16 December 2010

Sounding Off

Sez woebot about this year's Turner:

"Just a bit of restraint required here because The Turner Prize Winner is always, unfortunately, the object of unbridled hatred. However one’s got to say that, in the main, the art world’s grasp of Sound as Art is light-years behind the sophistication of its manifestation at the cutting-edge of music. I mean, this lady’s ideas are OK, but truthfully they’re kind of old hat, and what’s more implicit in a huge swathe of music. One precedent that immediately springs to mind is Pauline Oliveros’s Deep Listening Band, which actually did this very same thing AND made it sound beautiful rather than pedestrian. Her voice, yikes. If I was being unkind I would suggest that the Turner Prize should stick to what they do best and leave this kind of thing to the pros to judge."

From the first sentence, I find myself in agreement. Yes, the winner of the Turner on any given year is going to be the object of incredulity and animus, regarded as nothing more than an example for the committee's esoteric and mandarin sensibilities. But this one strikes me as a belated, tokenistic bone-toss to sound art (or "ephemeral art" is general) by/for people who little knowledge of or experience with the same. Someone's a bit out of their league. As one of the YouTube commenters remarked: "'Justin Bieber played 800% slower'is miles better than this."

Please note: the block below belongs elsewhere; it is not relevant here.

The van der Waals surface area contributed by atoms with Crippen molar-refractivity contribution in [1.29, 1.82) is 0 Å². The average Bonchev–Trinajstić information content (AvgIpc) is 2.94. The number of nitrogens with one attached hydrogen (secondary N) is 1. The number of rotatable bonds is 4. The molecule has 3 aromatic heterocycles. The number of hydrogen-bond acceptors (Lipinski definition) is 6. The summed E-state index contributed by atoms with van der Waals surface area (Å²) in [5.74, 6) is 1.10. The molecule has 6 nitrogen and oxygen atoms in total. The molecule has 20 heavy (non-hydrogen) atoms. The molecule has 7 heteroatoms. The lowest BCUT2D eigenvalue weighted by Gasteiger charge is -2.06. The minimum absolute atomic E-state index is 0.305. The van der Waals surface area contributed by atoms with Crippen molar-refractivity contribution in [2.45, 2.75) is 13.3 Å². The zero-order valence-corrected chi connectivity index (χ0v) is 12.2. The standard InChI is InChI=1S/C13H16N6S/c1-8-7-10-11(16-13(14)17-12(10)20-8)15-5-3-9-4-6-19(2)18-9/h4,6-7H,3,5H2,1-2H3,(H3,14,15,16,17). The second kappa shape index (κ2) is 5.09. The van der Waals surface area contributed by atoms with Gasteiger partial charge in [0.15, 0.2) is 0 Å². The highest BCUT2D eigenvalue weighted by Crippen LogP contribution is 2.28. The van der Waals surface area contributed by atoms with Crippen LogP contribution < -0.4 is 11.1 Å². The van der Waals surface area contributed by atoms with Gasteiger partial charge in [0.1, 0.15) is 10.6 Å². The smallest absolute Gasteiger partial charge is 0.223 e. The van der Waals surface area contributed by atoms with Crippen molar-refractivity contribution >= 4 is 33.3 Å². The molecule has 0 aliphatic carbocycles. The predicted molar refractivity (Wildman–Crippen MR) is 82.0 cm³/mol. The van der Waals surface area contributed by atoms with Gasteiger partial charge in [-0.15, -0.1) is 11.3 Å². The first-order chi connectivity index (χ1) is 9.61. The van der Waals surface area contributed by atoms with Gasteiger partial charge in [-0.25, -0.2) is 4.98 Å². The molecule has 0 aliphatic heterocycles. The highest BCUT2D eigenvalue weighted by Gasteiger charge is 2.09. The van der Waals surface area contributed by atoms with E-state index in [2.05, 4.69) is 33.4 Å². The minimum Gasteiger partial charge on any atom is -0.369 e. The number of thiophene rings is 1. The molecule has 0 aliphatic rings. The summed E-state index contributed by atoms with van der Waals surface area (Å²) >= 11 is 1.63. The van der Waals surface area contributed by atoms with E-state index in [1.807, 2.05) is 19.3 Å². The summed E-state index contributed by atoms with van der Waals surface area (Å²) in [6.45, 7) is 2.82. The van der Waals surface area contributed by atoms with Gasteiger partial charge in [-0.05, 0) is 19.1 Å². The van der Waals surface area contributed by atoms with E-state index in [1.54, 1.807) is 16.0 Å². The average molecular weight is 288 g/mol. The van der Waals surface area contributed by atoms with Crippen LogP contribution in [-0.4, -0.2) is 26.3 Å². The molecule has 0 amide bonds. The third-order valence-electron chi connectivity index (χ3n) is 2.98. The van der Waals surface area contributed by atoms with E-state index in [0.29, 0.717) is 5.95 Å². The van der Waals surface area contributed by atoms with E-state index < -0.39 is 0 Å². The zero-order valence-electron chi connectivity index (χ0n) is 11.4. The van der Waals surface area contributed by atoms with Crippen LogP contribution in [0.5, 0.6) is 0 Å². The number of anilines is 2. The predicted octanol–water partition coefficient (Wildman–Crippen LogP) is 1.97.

So does this make Philipsz's piece the Turner's equiv of Mark Zuckerberg? Dunno. But as far as such stuff goes, this seems to have been the hands-down favorite of this past year...

Of course, the artist here isn't British; so it's neither here nor there as far as the Turner's concerned. But at the very least, I think it demonstrates it proves that it's possible for something can have a lot of traction in the sound art community yet still have popular appeal.

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